In the last article of this photo series, Dr. John Carson talked about the types of camera options available, as well as the importance and impact of using photography in your practice. Today I’m going to walk you through some fundamental camera settings to help you get started using photography in the manual mode, where you’ll have the most control over the outcome of your photos .
Even if you use a camera that has pre-set portrait and intraoral modes (from PhotoMed, for example), it’s important to know a little bit about the settings that are getting you the results you’re used to. If you’re in the middle of taking a series of photographs on a patient and the pre-settings aren’t cooperating, even a limited understanding of your camera can go a long way.
The two most important camera settings you’ll work with are the aperture and shutter speed. The aperture is the opening in the lens that allows light to pass through. When you press the button on your camera to take a picture, a hole opens that allows your camera’s image sensor to see the scene you are capturing in the photo. The aperture that you set determines how big or small that hole is, which in turn determines how much light is let in. The larger the hole, the more light.
Aperture in focus for clinical photos
The aperture setting is measured in “F-stops”.
Moving from an F-stop of f/5.6 to f/8 halves the amount of light getting through. Moving in the opposite direction, from an F-stop of f/5.6 to f/4 doubles the amount of light coming through.
F-stops can be a huge source of confusion in photography because the larger the F-stop, the less light gets through. This is because the F-stops are actually fractions. F-8 is actually one-eighth. Moving from an F-stop of f/4 to f/8 really means you are moving from one-fourth to one-eighth, which is a smaller number, so less light is let in. This is where the confusion sets in!
Aperture determines the depth of field of the photograph. A deep depth of field means that you can see a lot of things in focus in the photograph. A shallow depth of field means only one area is in focus, and the surrounding areas are blurred.
In dental photography, you want to be sure you are using a deep depth of field so that everything is in focus. When you are taking a smile photo, you want the central incisor to be as sharp as the first molars filling out the buccal corridor. Although a shallow depth of field can get you some interesting photographs and make things look “artsy,” you’ll want to stick with large depths of field in dentistry.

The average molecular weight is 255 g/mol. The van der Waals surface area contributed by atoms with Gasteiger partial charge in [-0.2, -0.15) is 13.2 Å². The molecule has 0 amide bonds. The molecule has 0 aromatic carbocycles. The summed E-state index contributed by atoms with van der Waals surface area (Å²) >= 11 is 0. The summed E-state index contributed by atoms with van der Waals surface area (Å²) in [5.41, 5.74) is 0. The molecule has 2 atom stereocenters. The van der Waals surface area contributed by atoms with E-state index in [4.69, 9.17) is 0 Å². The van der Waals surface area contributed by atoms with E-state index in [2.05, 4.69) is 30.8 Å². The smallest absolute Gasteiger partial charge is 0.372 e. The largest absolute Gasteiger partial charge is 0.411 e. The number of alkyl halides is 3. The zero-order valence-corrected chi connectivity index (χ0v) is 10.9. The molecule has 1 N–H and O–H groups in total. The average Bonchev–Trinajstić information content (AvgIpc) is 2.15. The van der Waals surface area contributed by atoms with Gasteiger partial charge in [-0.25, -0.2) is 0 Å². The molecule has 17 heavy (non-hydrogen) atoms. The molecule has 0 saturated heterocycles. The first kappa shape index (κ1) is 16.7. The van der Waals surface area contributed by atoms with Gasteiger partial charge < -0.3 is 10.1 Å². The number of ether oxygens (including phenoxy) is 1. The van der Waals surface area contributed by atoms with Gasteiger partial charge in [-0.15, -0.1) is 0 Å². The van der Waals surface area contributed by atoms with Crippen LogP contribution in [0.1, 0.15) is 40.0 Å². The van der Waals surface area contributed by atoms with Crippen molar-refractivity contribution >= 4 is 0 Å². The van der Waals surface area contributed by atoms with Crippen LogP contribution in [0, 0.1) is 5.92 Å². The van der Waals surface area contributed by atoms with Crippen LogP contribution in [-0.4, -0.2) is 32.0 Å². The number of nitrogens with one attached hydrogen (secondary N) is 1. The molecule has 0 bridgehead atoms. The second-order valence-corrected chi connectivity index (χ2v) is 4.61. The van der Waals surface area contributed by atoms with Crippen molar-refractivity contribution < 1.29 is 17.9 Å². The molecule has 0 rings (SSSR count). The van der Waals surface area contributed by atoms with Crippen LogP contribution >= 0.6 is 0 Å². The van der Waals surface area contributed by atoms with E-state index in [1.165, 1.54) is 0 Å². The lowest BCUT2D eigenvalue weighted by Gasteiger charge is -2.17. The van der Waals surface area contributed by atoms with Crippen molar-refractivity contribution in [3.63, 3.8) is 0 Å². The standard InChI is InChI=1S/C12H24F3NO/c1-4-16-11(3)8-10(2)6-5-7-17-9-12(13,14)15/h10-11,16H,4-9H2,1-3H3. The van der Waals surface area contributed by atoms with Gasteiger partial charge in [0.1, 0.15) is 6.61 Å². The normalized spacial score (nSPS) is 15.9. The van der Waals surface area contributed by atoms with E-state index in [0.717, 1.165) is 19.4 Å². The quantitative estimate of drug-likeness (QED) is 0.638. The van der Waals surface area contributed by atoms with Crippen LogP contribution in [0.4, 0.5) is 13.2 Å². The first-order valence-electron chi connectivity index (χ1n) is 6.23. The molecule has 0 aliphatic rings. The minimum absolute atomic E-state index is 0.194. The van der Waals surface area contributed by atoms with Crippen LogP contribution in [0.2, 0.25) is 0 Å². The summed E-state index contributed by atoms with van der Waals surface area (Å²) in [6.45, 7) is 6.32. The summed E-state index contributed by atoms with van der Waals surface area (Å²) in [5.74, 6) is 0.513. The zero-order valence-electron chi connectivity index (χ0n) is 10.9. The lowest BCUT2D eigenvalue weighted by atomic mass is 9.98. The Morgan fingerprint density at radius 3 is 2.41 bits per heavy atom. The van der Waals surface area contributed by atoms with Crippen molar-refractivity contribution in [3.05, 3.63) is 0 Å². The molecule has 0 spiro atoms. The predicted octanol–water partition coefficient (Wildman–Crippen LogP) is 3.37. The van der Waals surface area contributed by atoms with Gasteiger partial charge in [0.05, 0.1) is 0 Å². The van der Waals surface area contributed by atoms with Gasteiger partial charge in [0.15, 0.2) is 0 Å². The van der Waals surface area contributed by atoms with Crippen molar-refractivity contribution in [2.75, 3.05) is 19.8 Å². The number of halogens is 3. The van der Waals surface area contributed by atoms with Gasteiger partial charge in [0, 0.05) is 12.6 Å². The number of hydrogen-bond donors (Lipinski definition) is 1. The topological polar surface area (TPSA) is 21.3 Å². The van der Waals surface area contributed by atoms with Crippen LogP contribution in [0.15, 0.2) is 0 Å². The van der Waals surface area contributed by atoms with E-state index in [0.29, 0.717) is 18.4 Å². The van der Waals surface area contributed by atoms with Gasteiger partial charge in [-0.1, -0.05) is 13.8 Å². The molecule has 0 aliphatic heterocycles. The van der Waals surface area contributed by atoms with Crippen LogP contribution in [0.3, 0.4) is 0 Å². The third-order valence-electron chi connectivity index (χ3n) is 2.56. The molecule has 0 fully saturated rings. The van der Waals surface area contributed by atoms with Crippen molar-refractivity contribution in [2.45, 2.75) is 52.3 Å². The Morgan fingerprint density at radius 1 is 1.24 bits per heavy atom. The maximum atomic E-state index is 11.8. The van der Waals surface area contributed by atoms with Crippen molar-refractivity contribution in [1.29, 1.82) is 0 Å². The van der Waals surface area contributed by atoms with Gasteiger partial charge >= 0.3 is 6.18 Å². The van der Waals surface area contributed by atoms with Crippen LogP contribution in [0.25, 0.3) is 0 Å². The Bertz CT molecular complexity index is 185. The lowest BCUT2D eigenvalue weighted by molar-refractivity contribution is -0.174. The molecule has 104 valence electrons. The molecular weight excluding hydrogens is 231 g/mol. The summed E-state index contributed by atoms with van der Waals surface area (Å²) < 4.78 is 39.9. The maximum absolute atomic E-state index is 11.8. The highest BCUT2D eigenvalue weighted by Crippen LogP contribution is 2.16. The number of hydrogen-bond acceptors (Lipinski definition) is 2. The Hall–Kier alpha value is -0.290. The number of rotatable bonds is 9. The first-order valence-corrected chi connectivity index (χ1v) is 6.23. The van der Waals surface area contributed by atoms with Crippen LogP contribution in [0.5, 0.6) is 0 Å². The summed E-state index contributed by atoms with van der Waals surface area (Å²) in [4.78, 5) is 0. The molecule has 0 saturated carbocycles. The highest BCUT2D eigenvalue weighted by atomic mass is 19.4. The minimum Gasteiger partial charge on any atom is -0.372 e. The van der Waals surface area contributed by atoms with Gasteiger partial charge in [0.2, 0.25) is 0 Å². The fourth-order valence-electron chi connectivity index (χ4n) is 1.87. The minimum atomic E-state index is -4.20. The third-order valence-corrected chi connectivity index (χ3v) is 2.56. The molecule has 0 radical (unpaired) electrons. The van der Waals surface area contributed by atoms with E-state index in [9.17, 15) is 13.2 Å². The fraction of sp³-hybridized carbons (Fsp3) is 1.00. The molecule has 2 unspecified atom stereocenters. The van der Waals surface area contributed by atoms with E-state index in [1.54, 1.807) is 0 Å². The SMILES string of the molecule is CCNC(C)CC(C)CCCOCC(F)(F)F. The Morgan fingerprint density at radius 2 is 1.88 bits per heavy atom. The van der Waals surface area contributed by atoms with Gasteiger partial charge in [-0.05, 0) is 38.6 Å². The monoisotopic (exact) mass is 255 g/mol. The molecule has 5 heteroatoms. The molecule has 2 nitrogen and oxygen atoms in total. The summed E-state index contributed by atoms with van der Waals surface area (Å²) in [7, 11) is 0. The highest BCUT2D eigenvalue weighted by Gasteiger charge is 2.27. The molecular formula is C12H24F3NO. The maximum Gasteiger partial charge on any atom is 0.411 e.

The other factor that determines the amount of light being let in is the shutter speed. The aperture determines the size of the hole allowing light through, and the shutter speed determines how long that hole is open for.
A fast shutter speed lets in less light because it closes quickly, whereas a slow shutter speed will allow the hole to stay open for longer, letter more light in. The slower the shutter speed, the more difficult it becomes to keep an image in focus, eventually necessitating a tripod or something to steady the camera.
Long shutter speeds are great for getting action photos that show movement, such as a runner where you want to see the leg in motion:
In dentistry, we want crisp images, so you’ll want a high enough shutter speed to capture a photo in focus using hand-held photography.
ISO and image quality in dental photography
The third setting you’ll want to have a basic understanding of is the ISO, or International Standards Organization setting, which determines how sensitive your camera is to light. A higher ISO means you’ll be very sensitive to light, whereas a low ISO like 100 will give you less sensitivity.
As a general rule, the lower the ISO setting, the higher the quality of the image. The greater the ISO, the more sensitive to light and the more “noise” you get in the photo. Noise makes an image appear grainy. You typically have to use a high ISO in low-light settings (at a concert where flash photography isn’t allowed), whereas you’re able to use a low ISO in bright light settings (at a cookout on a sunny day).
In dental photography, because we use a twin or ring flash, we can use an ISO setting of 100 or 200 and keep the quality high and the noise low. Here are my typical camera settings on my Canon 60D in manual mode, using a 100mm lens and a Canon MR 14EX II Macro ring flash:
Shutter speed: 1/200
Aperture: f/32 for intraoral photography, and f/11 for portraits
These may not be the perfect settings for your camera, but they are a good starting point. If you grasp what shutter speed and aperture do, you can quickly figure out how to take an underexposed photo and change your setting to brighten it, or vice versa. Keep in mind that you want to keep your ISO at 100 or 200, a wide depth of field to keep everything in focus, and a shutter speed high enough to shoot sharp images.
Stay tuned for Dr. John Carson's next article in this series to continue your journey with dental photography!
(Click this link for more dentistry articles by Dr. Courtney Lavigne.)
Courtney Lavigne, D.M.D., Spear Visiting Faculty and Contributing Author - http://www.courtneylavigne.com